CAIRO: About 35 protestors gathered outside the German Embassy in Zamalek Tuesday to denounce the murder of Egyptian Marwa Al-Sherbini, who was stabbed to death on July 1 in a Dresden courtroom. People came to honor Al-Sherbini and demand action and accountability on the part of German and Egyptian authorities, as well as the international community.
In recent days some have questioned the efficacy of German security during the stabbing, the charge of manslaughter and a lack of strong official reaction on the part of the Egyptian government.
Many are upset with the lack of coverage in foreign media. Most see the shortcomings of this tragedy as the result of Islamophobia.
Following the funeral in Alexandria, which drew thousands on Monday, individuals came to vocalize these grievances. They assembled on a sidewalk of the Cairo sleepy street on which the embassy is situated.
Security forces were fully mobilized for the event and many reporters were in attendance The first to arrive was Mohamed Abdel Quddous. He arrived with a loudspeaker and Egyptian flag in each hand. Abdel Quddous explained that the protests were a continuation of those held in Alexandria the day before. He said that the German security men were negligent and deliberately did not intervene to protect her. Reporters and police outnumbered protestors for some time, but more people gradually arrived.
Meanwhile, it was business as usual at the embassy across the road. People waiting for visas and other consular services queued up and looked on at the demonstration. A group of about 35 men and women of all ages stood together holding signs and chanting. One sign read why was she killed? The content of their chanting varied widely. One man cried out what would Germany do if it had been a German woman? The women yelled in unison I will not get rid of my hijab. We need to take revenge for Marwa!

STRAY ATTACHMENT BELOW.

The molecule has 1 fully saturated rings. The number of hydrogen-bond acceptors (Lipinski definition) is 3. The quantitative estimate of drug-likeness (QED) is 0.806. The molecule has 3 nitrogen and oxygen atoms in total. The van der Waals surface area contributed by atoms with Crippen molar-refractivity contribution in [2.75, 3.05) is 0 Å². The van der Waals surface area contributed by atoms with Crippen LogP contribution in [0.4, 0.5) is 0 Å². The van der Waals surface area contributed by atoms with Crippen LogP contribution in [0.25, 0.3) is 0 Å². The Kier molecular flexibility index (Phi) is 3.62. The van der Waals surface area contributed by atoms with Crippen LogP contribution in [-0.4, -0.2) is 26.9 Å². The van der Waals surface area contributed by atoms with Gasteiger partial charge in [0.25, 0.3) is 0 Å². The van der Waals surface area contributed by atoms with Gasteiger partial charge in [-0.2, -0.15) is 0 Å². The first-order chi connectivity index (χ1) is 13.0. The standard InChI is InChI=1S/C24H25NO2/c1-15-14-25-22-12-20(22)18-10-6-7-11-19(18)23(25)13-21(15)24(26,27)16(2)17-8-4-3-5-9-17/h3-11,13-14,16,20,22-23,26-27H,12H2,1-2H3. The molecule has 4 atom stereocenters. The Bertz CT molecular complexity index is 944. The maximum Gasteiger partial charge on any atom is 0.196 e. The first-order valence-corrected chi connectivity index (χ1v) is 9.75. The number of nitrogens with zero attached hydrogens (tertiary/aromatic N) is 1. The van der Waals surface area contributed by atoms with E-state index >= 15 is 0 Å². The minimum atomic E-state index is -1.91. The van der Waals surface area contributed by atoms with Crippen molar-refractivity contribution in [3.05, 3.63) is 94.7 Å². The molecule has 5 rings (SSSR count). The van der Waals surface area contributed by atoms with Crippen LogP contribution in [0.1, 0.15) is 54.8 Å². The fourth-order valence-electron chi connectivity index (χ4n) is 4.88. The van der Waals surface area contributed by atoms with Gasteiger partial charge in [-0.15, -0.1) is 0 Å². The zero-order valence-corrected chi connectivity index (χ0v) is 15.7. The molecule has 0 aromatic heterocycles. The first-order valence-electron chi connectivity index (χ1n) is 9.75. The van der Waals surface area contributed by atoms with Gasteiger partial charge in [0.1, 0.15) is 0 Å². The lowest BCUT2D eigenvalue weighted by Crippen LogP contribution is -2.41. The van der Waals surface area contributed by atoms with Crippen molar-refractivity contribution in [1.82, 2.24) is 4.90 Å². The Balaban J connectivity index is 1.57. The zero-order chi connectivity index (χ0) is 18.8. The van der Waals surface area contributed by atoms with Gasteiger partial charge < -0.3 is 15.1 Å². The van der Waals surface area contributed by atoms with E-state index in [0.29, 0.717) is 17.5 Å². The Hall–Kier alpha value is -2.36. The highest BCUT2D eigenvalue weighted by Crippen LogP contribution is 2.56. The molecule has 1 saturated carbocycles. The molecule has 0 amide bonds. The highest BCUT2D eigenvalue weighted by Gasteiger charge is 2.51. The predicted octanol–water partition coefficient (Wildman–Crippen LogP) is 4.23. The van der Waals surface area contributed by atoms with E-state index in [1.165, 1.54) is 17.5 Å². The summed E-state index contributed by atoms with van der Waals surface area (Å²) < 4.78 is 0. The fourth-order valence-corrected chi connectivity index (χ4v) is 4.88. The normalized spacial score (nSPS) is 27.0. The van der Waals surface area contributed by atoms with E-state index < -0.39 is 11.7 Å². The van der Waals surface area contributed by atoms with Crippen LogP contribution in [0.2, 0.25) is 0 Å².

Some shouted who is the terrorist? The killer or the victim?
Foreign Minister Ahmed Aboul Gheit was the subject of sharp criticism, with protesters claiming he had done nothing to represent the interests of Al-Sherbini or Egypt. Some questioned whether Germany abridged the rights of non-citizens residing in their territory.
Recommendations for action included barring diplomatic relations with German, holding the trial in an international or foreign non-German court were among the most prevalent.
One protestor felt the Egyptian media s coverage of the murder was inadequate, while he lauded satellite television channels for their more comprehensive reporting.
Another young man discussed the intensive coverage that the death of President Hosni Mubarak’s grandson received this past spring and wondered aloud why the media hasn’t allotted similar time and coverage to Al-Sherbini’s.
The rally diverged from Al-Sherbini and her murder. Protesters began chanting their allegiance to Islam and the prophet Mohamed, shouting we are with Islam.
Others criticized French President Nicolas Sarkozy s recent announcement about banning the burka in France.
Others called for more involvement on the President’s part.
One man demanded to know why Gamal Mubarak went to Cairo Airport to receive the Egyptian football squad after the arrived home from the Confederation Cup in South Africa – but had not been present for the return of Al-Sherbini s body at the airport Sunday night.
Other remarks verged on racism, with an older gentlemen harshly condemning the general German population who must look to Hitler and their history.
Away from the embassy, awareness about Al-Sherbini’s murder was mixed in Cairo on Tuesday. Some Egyptians that were interviewed knew nothing of her plight. In Dokki, Mohsen Abdel Mohsen, an accountant, said he felt the attack was a result of her hijab. But misinformation was common, with one individual believing Al-Sherbini had been shot to death, not stabbed.